• As interesting as all the historical stuff is it is also important to bear in mind the huge environmental impact from mining. Entire river systems, e.g. Clark Fork, became essentially sterile. Time and expensive cleanups footed by taxpayers rather than the mining barons restored fisheries decades later. Still ill advised to eat the fish so it's a good thing most sportsmen are into catch and release these days.

    Another example would be Anaconda Smelter Cleanup. Copper Barons declared bankruptcy prior to expensive cleanups that ended up tapping millions from the Super Fund. Folks who grew up there bitd often contracted various strange forms of cancer. My mother in law was pretty involved with the local historical society and records indicated the Barons we well aware of the hazards and even went so far as destroying records.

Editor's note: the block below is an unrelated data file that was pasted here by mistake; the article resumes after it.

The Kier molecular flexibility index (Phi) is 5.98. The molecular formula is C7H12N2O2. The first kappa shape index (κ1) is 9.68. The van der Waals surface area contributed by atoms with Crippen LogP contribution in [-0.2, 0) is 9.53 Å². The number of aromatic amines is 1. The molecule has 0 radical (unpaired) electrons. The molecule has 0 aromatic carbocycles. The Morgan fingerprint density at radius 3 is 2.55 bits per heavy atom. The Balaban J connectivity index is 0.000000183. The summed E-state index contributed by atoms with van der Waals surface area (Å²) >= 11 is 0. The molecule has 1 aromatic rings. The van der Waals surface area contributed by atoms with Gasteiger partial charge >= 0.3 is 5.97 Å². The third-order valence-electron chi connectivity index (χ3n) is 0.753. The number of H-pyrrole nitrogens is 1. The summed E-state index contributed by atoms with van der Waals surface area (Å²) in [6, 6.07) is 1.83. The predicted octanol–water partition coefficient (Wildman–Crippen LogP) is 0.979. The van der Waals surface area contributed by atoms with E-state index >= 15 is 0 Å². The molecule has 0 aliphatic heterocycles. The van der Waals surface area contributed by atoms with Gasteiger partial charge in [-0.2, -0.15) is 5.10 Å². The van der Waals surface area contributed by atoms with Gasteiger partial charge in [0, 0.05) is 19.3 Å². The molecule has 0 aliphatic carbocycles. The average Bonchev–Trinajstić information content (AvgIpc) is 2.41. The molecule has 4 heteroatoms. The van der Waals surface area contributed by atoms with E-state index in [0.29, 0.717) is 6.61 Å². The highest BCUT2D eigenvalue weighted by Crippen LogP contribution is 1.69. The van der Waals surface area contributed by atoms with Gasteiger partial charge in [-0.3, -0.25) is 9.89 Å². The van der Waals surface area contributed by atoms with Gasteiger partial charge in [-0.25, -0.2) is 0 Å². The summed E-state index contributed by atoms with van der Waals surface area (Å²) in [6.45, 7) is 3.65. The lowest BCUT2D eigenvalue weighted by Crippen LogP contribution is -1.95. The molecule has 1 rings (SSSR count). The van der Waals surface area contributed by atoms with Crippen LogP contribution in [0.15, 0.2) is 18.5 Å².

Here's one more from the Anaconda Copper Legacy.

    Okay, sorry to be a downer. Just wanted to keep in perspective cuz while I dig these pics of days gone by it was pretty bad news ecologically. ✌

  • Two things
    In that sweltering garage that flooded, was the cardboard box containing
    what is left of a once-proud rock collection.
    My father & I amassed somewhere around 60 quality specimens.
    After my leaving he saw fit to leave 3 pounds of raw decaying Vermiculite
    in the same wood/glass display case.
    From all I've read, a bucket of soapy water and a light spray down
    will render the stones & crystals safe.
    From what I understand;
    my mother was known to pass out small hammers to very young children,
    to give them entertainment; smashing on the best of the semi-precious stones,(Pictures to follow in a few days)

    This is an awe-inspiring thread and I give tribute!
    It makes me think of a thing not so much as any sort of competition
    I can think of this to inspire me to do my own march to a sad castle that sits a click
    (or 2 at most) up a hill in the tick-infested mixed hardwoods.
    We'll usually go in the fall as it is an annual thing
    so it might be more in a month or 2.